And, just as officially, the remaining football members trudge off into the great unknown.
Following up on reports from earlier in the week, seven members of the Big East with non-FBS football programs — DePaul, Georgetown, Marquette, Providence, St. John’s, Seton Hall and Villanova — announced Saturday that they have voted unanimously to withdraw from the conference. The when is still to be determined, although it could happen as early as next season if an increased exit fee is negotiated.
While acknowledging the contributions the basketball schools made over the years, Big East commissioner Mike Aresco maintained a confident tone in his statement that the conference will be able to move forward. Whether it’s a false confidence remains to be seen.
“The 13 members of the Conference are confident and united regarding our collective future,” the statement from the commissioner read. “We have a strong Conference with respected national universities, and are working together to forge the future. We have a variety of options, and are looking forward with great partnership, collegiality and optimism.”
With the departures, the Big East will be left with 10 members in 2013; 12 in 2014; and 13 in 2015.
All-sports-wise in 2013, the Big East will consist of current members Cincinnati, Temple, UConn and USF along with incoming members Houston, Memphis, SMU and UCF. Tulane will join as an all-sports member in 2014. Boise State and San Diego State are slated to join as football-only members in 2013, followed by East Carolina in 2014 and Navy in 2015.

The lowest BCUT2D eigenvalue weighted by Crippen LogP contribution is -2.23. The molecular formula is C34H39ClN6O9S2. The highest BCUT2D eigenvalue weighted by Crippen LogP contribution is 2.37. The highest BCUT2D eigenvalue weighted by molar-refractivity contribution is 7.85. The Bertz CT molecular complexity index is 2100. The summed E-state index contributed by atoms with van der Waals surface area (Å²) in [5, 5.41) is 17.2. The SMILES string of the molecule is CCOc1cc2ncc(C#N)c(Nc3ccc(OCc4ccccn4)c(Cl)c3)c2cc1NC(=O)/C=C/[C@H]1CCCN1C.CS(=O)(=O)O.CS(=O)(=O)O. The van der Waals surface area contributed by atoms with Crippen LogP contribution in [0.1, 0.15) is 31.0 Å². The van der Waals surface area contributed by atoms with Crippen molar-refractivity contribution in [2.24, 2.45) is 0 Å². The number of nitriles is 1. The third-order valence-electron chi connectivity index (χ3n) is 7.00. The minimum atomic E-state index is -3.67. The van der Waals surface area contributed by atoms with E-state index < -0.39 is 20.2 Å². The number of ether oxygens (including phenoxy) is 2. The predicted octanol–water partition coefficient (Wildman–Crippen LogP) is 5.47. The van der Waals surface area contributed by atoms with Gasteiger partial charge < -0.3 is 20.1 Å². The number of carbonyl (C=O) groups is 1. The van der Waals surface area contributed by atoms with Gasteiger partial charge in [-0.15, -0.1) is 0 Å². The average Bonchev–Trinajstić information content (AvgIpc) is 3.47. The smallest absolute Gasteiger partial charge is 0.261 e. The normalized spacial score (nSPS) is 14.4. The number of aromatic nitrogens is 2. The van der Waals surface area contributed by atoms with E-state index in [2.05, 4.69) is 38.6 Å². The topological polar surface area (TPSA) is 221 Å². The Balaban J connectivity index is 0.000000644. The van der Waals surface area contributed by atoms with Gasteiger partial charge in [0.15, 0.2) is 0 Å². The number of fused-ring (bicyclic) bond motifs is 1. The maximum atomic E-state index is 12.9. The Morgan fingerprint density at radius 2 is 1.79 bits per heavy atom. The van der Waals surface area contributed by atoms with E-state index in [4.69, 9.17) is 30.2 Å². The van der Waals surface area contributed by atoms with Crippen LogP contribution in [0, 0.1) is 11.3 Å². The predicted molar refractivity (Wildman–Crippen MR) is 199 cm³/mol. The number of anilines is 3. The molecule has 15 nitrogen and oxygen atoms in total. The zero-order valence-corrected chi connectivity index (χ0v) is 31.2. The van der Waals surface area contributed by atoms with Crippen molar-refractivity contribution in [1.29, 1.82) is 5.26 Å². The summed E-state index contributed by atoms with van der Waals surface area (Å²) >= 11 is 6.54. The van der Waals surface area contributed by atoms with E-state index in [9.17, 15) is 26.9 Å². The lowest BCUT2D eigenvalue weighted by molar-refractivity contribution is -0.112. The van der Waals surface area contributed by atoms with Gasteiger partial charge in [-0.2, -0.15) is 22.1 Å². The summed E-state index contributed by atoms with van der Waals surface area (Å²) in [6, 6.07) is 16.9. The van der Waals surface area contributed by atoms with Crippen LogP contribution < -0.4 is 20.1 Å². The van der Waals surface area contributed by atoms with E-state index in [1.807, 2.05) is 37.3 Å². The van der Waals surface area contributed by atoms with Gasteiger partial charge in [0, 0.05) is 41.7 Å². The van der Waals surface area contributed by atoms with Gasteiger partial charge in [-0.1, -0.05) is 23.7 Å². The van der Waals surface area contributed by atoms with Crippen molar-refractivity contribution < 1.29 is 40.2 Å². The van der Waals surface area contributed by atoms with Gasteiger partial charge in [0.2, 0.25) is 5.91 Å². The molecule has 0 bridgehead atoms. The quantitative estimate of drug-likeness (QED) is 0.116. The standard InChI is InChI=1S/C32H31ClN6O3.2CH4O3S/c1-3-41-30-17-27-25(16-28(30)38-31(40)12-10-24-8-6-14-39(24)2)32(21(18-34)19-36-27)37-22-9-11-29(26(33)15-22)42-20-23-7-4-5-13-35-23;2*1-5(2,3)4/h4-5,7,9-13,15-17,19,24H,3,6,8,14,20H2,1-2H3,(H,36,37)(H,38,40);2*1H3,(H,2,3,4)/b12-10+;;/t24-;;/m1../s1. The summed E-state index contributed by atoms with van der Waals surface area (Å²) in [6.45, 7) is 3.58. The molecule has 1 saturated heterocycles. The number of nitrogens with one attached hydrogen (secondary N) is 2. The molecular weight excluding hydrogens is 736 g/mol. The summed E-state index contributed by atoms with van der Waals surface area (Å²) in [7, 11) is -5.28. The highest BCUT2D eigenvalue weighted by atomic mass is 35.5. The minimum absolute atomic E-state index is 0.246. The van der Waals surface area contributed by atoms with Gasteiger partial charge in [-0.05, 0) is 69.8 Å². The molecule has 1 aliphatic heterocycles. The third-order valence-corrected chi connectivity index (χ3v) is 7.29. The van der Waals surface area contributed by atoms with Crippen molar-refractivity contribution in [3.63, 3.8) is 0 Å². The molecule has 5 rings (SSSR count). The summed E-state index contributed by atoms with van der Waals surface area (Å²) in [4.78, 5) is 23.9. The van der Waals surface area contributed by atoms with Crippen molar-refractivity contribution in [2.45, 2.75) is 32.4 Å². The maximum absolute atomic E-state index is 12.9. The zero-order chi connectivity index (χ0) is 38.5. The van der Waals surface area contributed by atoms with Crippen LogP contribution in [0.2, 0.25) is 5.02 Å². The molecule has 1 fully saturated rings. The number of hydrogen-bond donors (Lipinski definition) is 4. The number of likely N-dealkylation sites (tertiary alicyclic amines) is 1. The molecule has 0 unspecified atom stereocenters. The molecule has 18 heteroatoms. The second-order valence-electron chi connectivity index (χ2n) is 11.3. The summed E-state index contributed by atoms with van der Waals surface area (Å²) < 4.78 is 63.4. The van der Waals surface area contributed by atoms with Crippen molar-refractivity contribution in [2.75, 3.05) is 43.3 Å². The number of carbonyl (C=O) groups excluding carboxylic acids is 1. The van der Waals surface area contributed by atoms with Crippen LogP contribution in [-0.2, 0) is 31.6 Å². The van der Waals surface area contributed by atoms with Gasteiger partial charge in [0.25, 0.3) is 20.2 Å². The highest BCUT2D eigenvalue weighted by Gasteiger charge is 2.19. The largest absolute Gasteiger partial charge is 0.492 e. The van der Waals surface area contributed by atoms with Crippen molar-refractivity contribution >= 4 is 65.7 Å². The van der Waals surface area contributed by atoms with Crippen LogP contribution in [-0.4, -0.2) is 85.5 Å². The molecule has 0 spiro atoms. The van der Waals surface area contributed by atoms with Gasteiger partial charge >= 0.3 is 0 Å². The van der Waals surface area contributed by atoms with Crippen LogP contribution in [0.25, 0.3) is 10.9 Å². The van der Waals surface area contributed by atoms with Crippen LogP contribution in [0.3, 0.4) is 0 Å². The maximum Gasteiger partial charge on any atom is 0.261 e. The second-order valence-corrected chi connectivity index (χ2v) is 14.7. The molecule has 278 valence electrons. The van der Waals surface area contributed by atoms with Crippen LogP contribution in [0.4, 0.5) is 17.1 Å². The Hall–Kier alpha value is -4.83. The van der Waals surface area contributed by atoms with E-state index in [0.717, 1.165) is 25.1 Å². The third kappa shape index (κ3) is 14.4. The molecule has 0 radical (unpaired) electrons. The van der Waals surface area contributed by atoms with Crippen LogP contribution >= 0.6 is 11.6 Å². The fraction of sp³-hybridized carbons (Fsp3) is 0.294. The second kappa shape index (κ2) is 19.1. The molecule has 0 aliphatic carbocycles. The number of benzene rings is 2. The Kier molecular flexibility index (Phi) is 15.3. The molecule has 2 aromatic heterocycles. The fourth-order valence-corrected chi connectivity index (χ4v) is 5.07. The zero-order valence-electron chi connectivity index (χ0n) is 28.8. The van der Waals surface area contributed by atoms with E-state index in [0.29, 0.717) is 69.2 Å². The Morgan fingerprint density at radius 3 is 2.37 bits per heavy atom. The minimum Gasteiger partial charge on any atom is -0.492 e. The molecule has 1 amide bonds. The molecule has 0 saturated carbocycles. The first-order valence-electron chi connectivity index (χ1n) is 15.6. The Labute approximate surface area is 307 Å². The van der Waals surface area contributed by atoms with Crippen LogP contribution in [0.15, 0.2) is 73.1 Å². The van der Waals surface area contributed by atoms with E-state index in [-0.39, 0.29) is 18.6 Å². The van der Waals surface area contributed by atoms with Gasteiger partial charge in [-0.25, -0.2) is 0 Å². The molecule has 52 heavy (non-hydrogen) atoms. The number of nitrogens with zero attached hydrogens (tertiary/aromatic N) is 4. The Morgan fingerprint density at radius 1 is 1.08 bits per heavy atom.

Whether the Big East remains a viable football conference beyond 2013 will likely be directly tied to television revenue. The conference is currently in the midst of negotiations with various networks on a new TV deal, with the hope heading in of a deal that would pay $100 million annually or more. Even prior to the seven basketball schools leaving, however, that projection had dropped to between $50-$80 million a year depending on the report. One report figured the hoops members departing would decrease the value of a new TV deal by 15-20 percent.
Thus, each school could be looking at (very roughly) a low end of $3 million annually to around $6-7 million.
Would those numbers, or anywhere in between, be enough to keep Boise State and San Diego State from fleeing back to the Mountain West? Seeing as they’re only earning around $1.6 million, it would still likely be worth their while even on the low end.
There’s also the very real possibility that the likes of Cincinnati and UConn, which both made a push to replace Maryland in the ACC before the spot went to current Big East member Louisville, could continue to push for future membership in that conference or even the Big Ten.
Regardless, the future of the conference remains extremely tenuous and immensely fragile — no matter how much public confidence the commissioner displays.
UPDATED 3:51 p.m. ET: UConn released a statement from president from Susan Herbst in the wake of the members’ departure.
“The tragedy that took place in Newtown on Friday should be the focus of the thoughts of the people in Connecticut and all Husky fans this weekend.
“The University of Connecticut believes that the BIG EAST Conference will continue to be a strong and exciting conference that is comprised of highly-regarded national universities.
“We ask our fans to steer all passion and concern to Newtown, and we will honor those lost when we gather together as a university community for events this upcoming week.”